I think they need a moderniser, I would say Kenneth Clarke but his stance on Europe would be bad for the party, lets be honest the Conservative Party don't like the EU and having your leader as someone who does like it isn't a representation of the party.
I think the Conservative party should go with 'Sir Malcolm Rifkind' he has a past with failed past Conservative Governments but I believe he could be a reformer:


BBC Link



Sir Malcolm said: "The reality is that winning back the centre ground is not an option, but a necessity for the Conservative Party."


Which is exactly what the Tories need to do if they ever want to get back in power.



posted on Jun, 10 2005 @ 08:20 AM
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I think the tory party have an opportunity to completely break with the past, if they fail to take it (and that means both personalities and policy) they simply stand no hope but collapse.

Continually selecting from such a narrow and utterly unrepresentitive base as they invariably do is just not what is required IMO.
They really ought to think about barring privately educated city people!


Of the people mentioned here Cameron is the only one with any real appeal IMO (even if questions arise from background; he is yet another Eton tory from the city and his work as a researcher for John Major and advisor for Michael Howard).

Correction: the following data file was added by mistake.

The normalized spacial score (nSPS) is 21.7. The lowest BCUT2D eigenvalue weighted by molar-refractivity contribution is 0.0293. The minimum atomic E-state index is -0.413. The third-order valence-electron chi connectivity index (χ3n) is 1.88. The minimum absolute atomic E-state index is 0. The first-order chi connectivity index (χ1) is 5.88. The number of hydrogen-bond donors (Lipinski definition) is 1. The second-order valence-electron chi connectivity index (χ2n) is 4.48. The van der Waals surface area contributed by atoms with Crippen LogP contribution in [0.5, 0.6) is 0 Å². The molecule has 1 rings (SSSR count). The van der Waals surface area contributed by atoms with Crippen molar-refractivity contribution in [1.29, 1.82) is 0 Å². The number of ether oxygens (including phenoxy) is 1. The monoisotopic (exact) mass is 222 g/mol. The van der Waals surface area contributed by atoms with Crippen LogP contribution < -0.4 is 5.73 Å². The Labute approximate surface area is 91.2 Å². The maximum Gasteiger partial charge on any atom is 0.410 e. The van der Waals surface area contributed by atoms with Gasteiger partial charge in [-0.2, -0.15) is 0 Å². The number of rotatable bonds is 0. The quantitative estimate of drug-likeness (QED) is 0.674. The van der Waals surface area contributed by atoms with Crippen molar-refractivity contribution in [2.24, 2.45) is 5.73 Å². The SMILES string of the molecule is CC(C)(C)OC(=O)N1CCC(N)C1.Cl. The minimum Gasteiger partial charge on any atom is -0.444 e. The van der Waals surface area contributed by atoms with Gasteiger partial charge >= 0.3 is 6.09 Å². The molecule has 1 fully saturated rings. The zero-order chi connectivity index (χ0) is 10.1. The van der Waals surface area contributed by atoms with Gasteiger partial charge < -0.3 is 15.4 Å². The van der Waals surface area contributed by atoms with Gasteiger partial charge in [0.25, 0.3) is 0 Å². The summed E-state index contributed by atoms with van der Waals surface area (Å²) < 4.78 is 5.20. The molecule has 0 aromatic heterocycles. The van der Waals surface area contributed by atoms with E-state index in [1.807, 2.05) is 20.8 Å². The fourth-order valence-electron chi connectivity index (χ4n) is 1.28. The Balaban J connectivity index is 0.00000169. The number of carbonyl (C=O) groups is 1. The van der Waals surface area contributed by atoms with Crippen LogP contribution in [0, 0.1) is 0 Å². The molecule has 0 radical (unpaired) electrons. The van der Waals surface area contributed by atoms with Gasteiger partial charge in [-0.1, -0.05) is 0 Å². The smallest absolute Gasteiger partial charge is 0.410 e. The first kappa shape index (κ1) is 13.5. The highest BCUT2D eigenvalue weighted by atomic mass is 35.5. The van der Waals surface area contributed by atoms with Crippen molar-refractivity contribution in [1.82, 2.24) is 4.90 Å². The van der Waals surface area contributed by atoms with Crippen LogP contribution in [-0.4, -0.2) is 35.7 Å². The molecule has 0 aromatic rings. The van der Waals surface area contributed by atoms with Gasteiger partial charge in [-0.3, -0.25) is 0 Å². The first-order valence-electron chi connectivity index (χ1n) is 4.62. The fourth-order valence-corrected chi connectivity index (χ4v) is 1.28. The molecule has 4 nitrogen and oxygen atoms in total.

www.conservatives.com...

Osbourne is yet another odd immigrant's son intent on lecturing everyone about 'traditional British values' etc etc (so he could well be up for it!
).
Also he is Oxbridge fodder although this time a journo in a previous life. Hague's political secretary isn't the best reference either, I'd suggest.
www.conservatives.com...

Rifkind, Fox and Davis all have waaaaaaaaay too much history and association with the old tory gov's and old tory policy/attitudes.

Rifkind will be 63 or 64 at the next general election.
www.conservatives.com...

Fox also has a total 'appeal' by-pass and has been waaaay too close to Howard in the past IMO.
www.conservatives.com...

(Davis in particular has plenty of baggage - especially regarding his refusal to condem outright racism from certain ex-tories.
He might have superficial appeal but I can't see him bringing anything but trouble of a kind they don't need.
He'll also be 61 or 62 by the next election.)
www.conservatives.com...



posted on Jun, 12 2005 @ 11:57 AM
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Originally posted by sminkeypinkey
Rifkind, Fox and Davis all have waaaaaaaaay too much history and association with the old tory gov's and old tory policy/attitudes.


I see what you mean, even though Rifkind is giving off the glow of reform and a centralist stance he still has a big stamp on his forehead saying ''Old Style Conservative''


Originally posted by sminkeypinkey
Of the people mentioned here Cameron is the only one with any real appeal IMO (even if questions arise from background; he is yet another Eton tory from the city and his work as a researcher for John Major and advisor for Michael Howard).
www.conservatives.com...


I think you right, in todays Mail on Sunday (your favourite paper
) theres a article about him and his leadership battle, he's also wrote a article himself about saving special schools.
From both articles I can say he seems like a good moderate/centralist leader who presuming backing from the party could make a good leader and possibly a good PM.